Push for digital billboards divides Durham
Posted June 23, 2010 10:00 p.m. EDT
Updated June 23, 2010 11:24 p.m. EDT
Durham, N.C. — An advertising company's desire to erect digital billboards in Durham has the sheriff and some neighborhood groups at odds.
Fairway Outdoor Advertising wants to move some billboards and upgrade some to transmit digital messages and is seeking approval from the City Council and the county Board of Commissioners.
The Durham Chamber of Commerce and the local business community back the move, as does Durham County Sheriff Worth Hill.
"We are not trying to get in the politics of this. We are just being selfish that, hey, this is how it would help us," Hill said Wednesday.
Digital billboards could be used for Amber Alerts and Silver Alerts, Crime Stoppers announcements or traffic alerts, he said.
Fairway officials have pledged that they would post one public service announcement for every six other messages on digital billboards, if Durham allows the new signs.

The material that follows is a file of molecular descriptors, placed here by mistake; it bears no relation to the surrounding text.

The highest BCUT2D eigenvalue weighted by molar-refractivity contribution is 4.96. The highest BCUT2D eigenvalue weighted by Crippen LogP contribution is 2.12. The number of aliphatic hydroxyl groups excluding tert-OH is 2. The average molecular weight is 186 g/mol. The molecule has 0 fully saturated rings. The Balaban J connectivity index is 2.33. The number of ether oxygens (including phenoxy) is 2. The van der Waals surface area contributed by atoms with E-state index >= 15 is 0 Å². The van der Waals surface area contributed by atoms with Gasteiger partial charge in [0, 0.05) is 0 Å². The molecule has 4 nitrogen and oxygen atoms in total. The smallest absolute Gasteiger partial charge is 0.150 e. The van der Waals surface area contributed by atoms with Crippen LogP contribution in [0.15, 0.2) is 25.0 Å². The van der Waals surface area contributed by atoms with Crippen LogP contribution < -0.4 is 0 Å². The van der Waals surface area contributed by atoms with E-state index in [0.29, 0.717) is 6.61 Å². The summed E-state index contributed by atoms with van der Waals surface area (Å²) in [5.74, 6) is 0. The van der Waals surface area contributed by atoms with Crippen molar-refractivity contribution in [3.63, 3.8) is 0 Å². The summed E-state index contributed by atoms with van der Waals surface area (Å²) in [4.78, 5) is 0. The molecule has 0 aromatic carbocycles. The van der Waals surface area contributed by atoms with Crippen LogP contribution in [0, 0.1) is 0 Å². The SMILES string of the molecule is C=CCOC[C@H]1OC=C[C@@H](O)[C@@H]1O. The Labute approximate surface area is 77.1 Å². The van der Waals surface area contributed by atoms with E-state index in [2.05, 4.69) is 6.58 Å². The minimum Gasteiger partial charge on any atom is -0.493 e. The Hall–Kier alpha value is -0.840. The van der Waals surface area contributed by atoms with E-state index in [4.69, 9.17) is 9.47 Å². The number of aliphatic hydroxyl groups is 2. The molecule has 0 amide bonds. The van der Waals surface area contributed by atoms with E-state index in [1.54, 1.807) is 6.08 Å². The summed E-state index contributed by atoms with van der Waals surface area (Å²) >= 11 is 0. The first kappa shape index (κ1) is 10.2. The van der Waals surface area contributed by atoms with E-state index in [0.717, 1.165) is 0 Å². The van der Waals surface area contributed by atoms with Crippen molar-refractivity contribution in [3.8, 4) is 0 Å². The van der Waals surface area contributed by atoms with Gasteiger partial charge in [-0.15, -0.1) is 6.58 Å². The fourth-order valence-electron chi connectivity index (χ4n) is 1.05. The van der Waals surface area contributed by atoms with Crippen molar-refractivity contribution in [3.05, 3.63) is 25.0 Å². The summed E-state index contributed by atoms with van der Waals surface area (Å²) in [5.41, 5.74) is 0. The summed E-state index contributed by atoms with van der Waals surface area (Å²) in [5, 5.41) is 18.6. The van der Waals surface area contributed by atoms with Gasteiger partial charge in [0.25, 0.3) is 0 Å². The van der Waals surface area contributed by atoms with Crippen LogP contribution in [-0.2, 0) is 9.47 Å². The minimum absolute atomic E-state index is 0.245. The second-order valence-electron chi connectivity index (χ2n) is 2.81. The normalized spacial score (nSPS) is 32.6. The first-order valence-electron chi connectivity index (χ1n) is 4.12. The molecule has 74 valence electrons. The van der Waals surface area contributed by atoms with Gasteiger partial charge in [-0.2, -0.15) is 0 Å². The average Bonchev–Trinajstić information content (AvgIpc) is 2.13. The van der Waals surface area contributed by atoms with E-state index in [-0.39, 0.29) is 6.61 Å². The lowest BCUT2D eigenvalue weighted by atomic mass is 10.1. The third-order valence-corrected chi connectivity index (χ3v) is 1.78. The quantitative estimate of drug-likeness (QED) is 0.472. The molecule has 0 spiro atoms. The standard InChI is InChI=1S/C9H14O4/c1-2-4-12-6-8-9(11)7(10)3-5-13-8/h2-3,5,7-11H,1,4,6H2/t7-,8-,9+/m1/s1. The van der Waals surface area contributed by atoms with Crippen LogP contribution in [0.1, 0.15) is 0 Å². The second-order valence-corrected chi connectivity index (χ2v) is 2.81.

"These billboards will give me another tool to help me carry out my mission for this community," Hill said.
Police Chief Jose Lopez said he is neutral about the idea of digital billboards to help officers. He said it is up to local residents to decide if they want them, not the police department.
A survey by the Durham Convention & Visitors Bureau has found that most residents support Durham's current billboard ordinance, which doesn't include digital billboards.
"I think they are distracting, I think they are potentially dangerous, and we don't need them on our roadways," said John Schelp, president of the Old West Durham Neighborhood Association.
Schelp said the state Department of Transportation already has signs on local highways where law enforcement can post information about wrecks or Amber Alerts.
"You don't have to wait through advertisements for cigar outlets and beer before you get to an Amber Alert," he said, adding that Fairway is using a public safety angle to win support for the new billboards.
"One of their tactics is to get local support from sheriffs to support their ordinances," he said.